Blake: If you aren’t familiar with this anime classic, go out and get the DVDs right now. Even darker than Batman, and yet even wickedly funnier than Futurama in some places, it’s the perfect mix of sci-fi, action, and humor that made it okay for self respecting adults to come out of the nerd closet.
Jessica: First off, has anyone even heard of this show? I had to Google it to even find out what it was about and just based on the description, which tried to lure people into thinking it was a great storyline and cartoon, this show would never be put on my T.V. Anime and Sci-Fi really aren’t my cup of tea, but it was said to be influential and was talked about as a masterpiece. So, if you’re into it, it may be worth a shot. Plus, “bebop” is a pretty sweet word.
4. Family Guy
Blake: I will get some heat for this selection, because many feel (including myself) that the quality of the show has gone south. However, in its heyday, Family Guy was quite simply the funniest cartoon going. Giggity.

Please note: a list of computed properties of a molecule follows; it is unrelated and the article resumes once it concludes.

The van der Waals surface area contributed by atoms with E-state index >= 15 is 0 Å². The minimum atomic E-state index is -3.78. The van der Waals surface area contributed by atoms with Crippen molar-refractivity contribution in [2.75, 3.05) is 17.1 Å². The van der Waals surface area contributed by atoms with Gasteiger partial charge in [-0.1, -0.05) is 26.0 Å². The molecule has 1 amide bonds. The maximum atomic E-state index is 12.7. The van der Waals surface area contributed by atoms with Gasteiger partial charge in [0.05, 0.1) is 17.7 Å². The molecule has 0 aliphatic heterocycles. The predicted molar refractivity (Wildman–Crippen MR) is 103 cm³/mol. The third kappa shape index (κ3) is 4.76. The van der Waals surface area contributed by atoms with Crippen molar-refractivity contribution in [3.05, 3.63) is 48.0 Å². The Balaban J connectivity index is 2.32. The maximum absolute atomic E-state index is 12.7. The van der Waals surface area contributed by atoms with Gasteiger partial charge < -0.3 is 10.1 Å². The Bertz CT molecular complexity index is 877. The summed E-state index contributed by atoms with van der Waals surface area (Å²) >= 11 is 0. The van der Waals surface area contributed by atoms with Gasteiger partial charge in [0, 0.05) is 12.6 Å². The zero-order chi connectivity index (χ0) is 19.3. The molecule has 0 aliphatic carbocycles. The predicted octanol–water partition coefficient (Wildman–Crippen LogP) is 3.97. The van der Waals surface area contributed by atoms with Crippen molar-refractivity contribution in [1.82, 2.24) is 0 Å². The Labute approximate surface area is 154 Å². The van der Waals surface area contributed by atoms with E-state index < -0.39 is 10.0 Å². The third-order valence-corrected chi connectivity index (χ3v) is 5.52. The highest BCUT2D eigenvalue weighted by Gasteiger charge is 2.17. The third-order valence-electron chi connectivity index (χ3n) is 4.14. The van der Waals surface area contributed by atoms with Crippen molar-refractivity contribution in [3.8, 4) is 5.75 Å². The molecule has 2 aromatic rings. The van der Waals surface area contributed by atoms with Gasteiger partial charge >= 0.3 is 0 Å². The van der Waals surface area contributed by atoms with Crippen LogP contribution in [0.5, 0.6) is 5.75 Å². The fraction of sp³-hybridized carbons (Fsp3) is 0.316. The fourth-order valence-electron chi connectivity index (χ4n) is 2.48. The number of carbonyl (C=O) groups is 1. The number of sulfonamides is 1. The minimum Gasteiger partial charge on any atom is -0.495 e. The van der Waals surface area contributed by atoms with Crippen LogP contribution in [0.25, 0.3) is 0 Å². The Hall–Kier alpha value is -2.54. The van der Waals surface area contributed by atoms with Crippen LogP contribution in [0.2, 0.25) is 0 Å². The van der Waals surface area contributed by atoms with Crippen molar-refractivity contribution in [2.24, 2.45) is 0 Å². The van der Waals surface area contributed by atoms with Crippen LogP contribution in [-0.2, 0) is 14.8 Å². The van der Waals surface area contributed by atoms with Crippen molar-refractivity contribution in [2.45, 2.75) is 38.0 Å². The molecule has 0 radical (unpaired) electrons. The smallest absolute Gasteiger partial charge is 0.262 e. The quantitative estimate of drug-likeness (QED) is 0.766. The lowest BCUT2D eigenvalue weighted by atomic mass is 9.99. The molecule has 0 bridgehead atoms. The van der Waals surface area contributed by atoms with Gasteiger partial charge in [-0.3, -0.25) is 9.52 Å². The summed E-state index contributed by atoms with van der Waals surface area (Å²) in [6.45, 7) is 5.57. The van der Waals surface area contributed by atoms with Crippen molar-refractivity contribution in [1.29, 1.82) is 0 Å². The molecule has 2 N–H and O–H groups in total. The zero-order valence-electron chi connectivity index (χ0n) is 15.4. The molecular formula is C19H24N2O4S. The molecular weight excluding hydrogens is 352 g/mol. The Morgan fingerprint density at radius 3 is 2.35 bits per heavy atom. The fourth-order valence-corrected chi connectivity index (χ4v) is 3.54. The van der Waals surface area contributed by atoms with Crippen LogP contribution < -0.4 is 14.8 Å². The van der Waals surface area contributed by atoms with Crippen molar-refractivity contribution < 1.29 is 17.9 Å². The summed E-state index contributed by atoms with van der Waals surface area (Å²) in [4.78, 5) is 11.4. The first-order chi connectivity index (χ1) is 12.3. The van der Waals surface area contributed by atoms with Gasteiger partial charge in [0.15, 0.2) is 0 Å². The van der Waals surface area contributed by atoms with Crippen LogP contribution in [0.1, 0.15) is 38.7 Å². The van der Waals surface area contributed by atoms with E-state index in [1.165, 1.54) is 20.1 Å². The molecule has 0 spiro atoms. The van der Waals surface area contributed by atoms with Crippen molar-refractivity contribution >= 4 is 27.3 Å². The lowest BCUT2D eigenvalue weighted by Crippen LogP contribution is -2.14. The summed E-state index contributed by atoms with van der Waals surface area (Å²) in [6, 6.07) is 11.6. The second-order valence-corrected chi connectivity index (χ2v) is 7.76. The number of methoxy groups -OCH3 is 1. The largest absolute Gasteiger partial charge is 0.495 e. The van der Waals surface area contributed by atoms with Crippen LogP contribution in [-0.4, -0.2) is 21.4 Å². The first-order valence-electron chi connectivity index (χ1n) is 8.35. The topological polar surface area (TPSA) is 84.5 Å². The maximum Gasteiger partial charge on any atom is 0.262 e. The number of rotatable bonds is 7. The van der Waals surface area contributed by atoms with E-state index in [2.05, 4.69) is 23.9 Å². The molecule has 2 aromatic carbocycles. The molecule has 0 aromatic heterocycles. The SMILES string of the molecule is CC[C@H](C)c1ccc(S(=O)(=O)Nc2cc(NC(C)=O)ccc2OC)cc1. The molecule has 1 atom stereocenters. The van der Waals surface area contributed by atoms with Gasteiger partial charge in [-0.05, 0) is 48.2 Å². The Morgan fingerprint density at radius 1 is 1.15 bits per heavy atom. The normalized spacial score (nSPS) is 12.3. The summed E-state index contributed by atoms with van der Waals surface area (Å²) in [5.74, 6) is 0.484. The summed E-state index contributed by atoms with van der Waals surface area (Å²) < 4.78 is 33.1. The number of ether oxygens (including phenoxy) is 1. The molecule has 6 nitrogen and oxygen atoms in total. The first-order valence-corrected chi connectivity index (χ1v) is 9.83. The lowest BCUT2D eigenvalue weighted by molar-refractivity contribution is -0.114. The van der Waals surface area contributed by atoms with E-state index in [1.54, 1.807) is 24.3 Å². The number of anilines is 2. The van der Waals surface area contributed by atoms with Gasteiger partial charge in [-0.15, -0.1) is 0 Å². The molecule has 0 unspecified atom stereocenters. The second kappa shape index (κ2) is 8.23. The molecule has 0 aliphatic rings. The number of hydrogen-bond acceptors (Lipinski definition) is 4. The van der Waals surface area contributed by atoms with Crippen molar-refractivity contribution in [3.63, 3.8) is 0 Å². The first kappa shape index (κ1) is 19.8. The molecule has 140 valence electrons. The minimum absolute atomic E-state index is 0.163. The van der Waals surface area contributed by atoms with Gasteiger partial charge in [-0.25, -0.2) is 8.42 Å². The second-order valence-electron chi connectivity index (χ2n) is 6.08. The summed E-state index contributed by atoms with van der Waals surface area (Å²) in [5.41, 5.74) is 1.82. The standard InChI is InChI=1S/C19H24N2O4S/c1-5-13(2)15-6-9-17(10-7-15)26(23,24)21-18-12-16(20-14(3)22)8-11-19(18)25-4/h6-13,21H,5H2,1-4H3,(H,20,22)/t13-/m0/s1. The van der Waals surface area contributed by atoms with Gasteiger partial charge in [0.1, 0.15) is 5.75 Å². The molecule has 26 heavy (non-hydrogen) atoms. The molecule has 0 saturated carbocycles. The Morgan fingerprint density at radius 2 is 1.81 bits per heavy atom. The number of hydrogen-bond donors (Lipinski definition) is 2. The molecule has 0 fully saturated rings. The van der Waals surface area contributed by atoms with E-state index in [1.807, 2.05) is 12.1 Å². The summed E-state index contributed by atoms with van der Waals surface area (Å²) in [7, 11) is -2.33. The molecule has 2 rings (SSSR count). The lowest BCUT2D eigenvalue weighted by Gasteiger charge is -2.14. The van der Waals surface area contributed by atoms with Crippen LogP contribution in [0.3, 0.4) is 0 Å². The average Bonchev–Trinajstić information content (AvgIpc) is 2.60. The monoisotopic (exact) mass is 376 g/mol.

Jessica: Family Guy is and will always be the most hilarious animated show on television. There is not one day that passes where people aren’t quoting different episodes. Even though past episodes have had a lot more humor, it is still going strong with making people laugh. The characters all have their own personalities that mesh perfectly to create a perfect scene. The writing is very clever and they show that thinking out of the box really pays off.
Blake: Before almost every other modern cartoon, the Simpsons garnered a huge following, and paved the way for almost every other contemporary creation. It’s hard to argue with success: its actors are some of the highest paid, has won several Emmy Awards, and has been going for over two decades. Their influence cannot be overstated.
Jessica: I remember coming in early from playing outside in order to watch the newest episode of the Simpsons. The parody of a middle class family gives a sense of connection to the viewers. I know after watching it since I was young, I would love to have a “Duff” with Homer. It is arguably the most successful animated television show of all time. Now, I can’t get the theme song out of my head. D’oh!